Student studying math equations on laptop
Outside the Classroom

Empowering Girls with STEM, Coding, and History

The other night my mom was showing my sister and me photos from our childhood: first birthday cake, making a phone call on a Fisher-Price phone, and photos that prove we were unmistakably children of the ‘80s. Going through the photos we came across her first grade school portrait, a smiling, wide-eyed girl, missing her front tooth, and beaming as if she didn’t have a care in the world. She told us that her mother had made the dress she was wearing in the photo. At the time, she was one of four children, and she was the only girl. We flipped it over to read the year “1966” on the back. My sister then commented, “That’s only one year before the first woman finished the Boston Marathon.”

Looking at the photo of my mom as a young girl, with the weight of what my sister had said, I started to think about the impact of a generation. It got me thinking about the opportunities that I have had that the generations before me did not, but more importantly, about the generation of girls that follow me, because there is still a gender gap. Young women need to be exposed to different areas of interest and championed when they want to pursue those interests. Here are a few resources to do just that.

Start at a young age.

GoldieBlox and the Spinning Machine packaging

A commercial for Goldie Blox went viral recently. This company was started by a female engineer who wanted to introduce engineering to girls, pointing out that women make up only 14% of engineers worldwide. From toys designed for engineering, to STEM projects found on Pinterest, it’s important to allow girls to invent, build, and tinker from a young age.

Give young women opportunity.

Girls Who Code logo

Girls Who Code is a national nonprofit organization with a mission “to inspire, educate, and equip girls with the computing skills to pursue twenty-first century opportunities.” This is a great way to get girls interested in STEM related fields. Also, Code.org is a great way to expose girls—and boys—to computer science. The website boasts that it has “2,110,086,010 lines of code written by students.”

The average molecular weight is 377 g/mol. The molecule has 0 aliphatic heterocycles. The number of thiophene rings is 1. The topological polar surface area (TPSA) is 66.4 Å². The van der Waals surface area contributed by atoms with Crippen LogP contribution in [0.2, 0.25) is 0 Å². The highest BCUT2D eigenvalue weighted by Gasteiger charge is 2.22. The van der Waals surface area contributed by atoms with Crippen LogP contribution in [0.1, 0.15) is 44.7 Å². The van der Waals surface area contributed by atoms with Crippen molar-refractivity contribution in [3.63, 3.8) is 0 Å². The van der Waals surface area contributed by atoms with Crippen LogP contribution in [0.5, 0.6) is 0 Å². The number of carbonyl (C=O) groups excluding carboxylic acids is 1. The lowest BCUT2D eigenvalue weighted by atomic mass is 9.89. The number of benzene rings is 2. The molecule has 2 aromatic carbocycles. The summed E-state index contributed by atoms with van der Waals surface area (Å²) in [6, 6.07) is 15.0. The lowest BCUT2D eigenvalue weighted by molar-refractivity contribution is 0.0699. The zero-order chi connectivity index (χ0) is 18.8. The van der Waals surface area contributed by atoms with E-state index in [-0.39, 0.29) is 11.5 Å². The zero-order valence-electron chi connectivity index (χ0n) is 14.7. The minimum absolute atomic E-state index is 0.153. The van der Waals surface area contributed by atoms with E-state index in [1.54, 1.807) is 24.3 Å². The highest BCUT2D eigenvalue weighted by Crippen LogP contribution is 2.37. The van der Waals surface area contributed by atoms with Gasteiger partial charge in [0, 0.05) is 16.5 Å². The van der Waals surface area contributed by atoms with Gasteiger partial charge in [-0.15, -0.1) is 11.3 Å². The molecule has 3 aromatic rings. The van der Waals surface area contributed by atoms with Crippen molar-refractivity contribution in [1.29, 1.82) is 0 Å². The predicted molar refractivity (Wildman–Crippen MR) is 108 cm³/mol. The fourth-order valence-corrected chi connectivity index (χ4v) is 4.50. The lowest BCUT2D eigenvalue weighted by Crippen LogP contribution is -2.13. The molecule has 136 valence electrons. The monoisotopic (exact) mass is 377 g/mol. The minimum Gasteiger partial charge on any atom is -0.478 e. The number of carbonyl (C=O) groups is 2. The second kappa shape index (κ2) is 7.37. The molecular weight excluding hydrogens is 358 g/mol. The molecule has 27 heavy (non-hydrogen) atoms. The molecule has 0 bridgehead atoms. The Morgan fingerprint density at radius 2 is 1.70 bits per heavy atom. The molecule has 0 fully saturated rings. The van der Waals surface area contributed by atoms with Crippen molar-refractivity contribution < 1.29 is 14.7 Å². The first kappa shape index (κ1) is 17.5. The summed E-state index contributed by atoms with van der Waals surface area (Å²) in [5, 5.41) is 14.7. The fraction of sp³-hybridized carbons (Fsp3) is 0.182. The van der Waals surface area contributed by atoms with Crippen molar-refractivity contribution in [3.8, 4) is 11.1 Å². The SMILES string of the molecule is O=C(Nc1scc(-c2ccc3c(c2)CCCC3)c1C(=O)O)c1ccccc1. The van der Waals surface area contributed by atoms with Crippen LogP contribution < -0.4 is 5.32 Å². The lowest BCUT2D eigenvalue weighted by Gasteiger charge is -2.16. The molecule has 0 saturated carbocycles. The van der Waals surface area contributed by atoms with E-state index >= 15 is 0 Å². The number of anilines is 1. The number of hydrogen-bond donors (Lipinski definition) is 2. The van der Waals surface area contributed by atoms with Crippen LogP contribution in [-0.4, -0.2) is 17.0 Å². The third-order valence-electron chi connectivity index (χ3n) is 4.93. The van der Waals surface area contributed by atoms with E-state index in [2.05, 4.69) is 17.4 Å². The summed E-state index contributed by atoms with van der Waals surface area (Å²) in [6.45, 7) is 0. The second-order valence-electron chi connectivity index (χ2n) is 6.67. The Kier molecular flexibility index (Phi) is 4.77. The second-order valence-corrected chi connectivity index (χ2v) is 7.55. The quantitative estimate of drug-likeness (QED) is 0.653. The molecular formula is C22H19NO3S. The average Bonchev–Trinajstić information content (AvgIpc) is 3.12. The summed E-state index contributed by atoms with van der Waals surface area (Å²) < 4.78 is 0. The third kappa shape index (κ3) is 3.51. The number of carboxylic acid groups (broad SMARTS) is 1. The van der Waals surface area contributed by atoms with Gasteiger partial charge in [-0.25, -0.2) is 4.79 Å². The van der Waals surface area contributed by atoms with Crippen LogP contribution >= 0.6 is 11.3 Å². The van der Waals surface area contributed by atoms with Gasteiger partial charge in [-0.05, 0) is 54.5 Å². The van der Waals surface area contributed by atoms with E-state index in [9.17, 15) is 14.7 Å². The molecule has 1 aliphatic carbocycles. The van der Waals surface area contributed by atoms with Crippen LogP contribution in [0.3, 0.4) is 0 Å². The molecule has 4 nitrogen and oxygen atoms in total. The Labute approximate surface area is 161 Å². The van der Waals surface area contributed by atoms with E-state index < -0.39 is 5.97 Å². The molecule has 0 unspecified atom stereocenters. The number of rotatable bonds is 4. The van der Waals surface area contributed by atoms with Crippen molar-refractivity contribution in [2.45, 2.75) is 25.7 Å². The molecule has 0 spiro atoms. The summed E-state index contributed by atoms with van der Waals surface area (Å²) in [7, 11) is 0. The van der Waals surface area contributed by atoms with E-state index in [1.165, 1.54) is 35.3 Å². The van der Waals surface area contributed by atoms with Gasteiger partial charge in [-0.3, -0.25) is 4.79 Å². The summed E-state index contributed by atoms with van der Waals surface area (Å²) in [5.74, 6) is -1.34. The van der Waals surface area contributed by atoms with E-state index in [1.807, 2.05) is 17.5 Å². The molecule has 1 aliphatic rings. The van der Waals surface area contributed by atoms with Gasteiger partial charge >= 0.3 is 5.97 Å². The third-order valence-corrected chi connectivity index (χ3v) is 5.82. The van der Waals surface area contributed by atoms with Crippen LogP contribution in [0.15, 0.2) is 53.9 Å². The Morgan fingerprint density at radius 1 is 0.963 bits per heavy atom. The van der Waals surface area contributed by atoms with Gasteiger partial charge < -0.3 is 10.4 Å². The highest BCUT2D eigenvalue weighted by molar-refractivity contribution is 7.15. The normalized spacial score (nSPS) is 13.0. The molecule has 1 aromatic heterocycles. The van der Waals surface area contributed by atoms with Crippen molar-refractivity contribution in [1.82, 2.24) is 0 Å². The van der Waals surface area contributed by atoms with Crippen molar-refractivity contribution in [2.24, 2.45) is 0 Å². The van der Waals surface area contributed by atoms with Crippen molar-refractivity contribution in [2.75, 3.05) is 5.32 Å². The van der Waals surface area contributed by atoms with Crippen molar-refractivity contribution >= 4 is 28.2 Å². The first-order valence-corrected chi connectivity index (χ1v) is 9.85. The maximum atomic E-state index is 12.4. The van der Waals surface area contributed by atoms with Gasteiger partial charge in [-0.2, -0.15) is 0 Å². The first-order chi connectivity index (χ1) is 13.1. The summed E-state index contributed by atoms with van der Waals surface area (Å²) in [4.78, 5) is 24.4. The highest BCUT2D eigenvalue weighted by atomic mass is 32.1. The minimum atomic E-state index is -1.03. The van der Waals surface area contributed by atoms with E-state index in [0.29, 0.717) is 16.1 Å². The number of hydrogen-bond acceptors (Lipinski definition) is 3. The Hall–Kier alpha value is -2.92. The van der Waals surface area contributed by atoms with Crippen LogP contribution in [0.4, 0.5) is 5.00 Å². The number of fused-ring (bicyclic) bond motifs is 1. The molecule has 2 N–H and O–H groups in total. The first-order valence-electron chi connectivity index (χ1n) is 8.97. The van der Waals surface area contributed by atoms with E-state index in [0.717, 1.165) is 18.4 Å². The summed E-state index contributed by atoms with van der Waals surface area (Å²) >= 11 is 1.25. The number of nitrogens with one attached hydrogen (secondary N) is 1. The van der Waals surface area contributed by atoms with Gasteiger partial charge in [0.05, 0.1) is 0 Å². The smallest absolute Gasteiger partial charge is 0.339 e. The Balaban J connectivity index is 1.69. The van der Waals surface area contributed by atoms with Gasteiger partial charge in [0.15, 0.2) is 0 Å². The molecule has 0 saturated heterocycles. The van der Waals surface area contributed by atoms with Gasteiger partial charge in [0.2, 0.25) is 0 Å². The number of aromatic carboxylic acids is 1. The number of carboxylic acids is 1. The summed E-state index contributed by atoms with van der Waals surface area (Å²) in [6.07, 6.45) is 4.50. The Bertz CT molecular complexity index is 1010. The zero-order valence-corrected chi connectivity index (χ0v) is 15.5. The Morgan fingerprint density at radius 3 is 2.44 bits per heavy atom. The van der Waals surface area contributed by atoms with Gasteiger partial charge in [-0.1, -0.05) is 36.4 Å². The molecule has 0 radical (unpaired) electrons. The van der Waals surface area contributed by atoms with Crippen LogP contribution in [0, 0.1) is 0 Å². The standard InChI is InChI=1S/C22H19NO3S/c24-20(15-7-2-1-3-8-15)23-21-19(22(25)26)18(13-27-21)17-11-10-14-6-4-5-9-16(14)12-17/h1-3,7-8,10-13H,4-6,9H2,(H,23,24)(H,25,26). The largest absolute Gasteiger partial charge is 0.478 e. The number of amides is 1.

Empower them and remind them they can.

A Mighty Girl's mascot

 A Mighty Girl is a website that promotes books, clothing, toys, movies, etc. that encourage girls to be “smart, confident, and courageous.” Its Facebook page highlights heroes who are “inspiring the next generation of history makers.” It features girls and women in history who have made a positive impact in this world, as well as modern-day girls and women who are working to change our today and our future.

These are just a few of the resources advocating for more girls and women in STEM fields, or any field they choose to pursue. The fact that there are websites, companies, and organizations intended solely to champion young women is proof that we still have a ways to go. But we’ve come a long way and continue to move forward.

About the Author

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Desiree Samson

Desiree graduated from the University of Arizona with a Bachelor of Arts in English Education. While she intended to become a secondary English teacher, she soon discovered a vast opportunity in the world of education marketing. In the spring of 2013, she joined the Edgenuity team. While there, she took to Twitter and all things social media on behalf of the company. Using knowledge accumulated while spending over three years helping another small organization with its social media efforts and staying steeped in social media trends, she was soon marketing for Edgenuity in 140 characters or less.